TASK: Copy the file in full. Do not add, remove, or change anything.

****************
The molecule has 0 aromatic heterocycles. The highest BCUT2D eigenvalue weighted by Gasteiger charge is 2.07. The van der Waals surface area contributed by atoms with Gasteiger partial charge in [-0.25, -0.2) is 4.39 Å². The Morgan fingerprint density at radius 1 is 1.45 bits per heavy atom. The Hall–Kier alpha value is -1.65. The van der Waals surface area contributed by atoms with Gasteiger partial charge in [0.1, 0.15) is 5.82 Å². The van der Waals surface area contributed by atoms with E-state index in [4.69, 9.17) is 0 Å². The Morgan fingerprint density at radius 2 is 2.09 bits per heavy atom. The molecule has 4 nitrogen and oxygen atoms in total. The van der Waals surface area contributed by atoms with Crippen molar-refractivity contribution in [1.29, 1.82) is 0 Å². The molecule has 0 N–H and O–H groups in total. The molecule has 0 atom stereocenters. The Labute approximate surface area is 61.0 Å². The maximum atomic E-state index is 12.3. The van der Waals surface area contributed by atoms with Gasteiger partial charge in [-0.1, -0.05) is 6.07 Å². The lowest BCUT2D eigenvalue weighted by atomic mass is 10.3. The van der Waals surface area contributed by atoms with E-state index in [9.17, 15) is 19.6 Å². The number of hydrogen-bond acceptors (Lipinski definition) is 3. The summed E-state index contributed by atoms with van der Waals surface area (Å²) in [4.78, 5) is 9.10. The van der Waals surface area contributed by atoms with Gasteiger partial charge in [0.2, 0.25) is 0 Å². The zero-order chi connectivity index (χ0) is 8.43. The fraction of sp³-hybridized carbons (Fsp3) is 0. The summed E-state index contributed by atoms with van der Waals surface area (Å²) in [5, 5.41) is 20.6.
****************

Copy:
The molecule has 0 aromatic heterocycles. The highest BCUT2D eigenvalue weighted by Gasteiger charge is 2.07. The van der Waals surface area contributed by atoms with Gasteiger partial charge in [-0.25, -0.2) is 4.39 Å². The Morgan fingerprint density at radius 1 is 1.45 bits per heavy atom. The Hall–Kier alpha value is -1.65. The van der Waals surface area contributed by atoms with Gasteiger partial charge in [0.1, 0.15) is 5.82 Å². The van der Waals surface area contributed by atoms with E-state index in [4.69, 9.17) is 0 Å². The Morgan fingerprint density at radius 2 is 2.09 bits per heavy atom. The molecule has 4 nitrogen and oxygen atoms in total. The van der Waals surface area contributed by atoms with Crippen molar-refractivity contribution in [1.29, 1.82) is 0 Å². The molecule has 0 N–H and O–H groups in total. The molecule has 0 atom stereocenters. The Labute approximate surface area is 61.0 Å². The maximum atomic E-state index is 12.3. The van der Waals surface area contributed by atoms with Gasteiger partial charge in [-0.1, -0.05) is 6.07 Å². The lowest BCUT2D eigenvalue weighted by atomic mass is 10.3. The van der Waals surface area contributed by atoms with E-state index in [9.17, 15) is 19.6 Å². The number of hydrogen-bond acceptors (Lipinski definition) is 3. The summed E-state index contributed by atoms with van der Waals surface area (Å²) in [4.78, 5) is 9.10. The van der Waals surface area contributed by atoms with Gasteiger partial charge in [0.2, 0.25) is 0 Å². The zero-order chi connectivity index (χ0) is 8.43. The fraction of sp³-hybridized carbons (Fsp3) is 0. The summed E-state index contributed by atoms with van der Waals surface area (Å²) in [5, 5.41) is 20.6.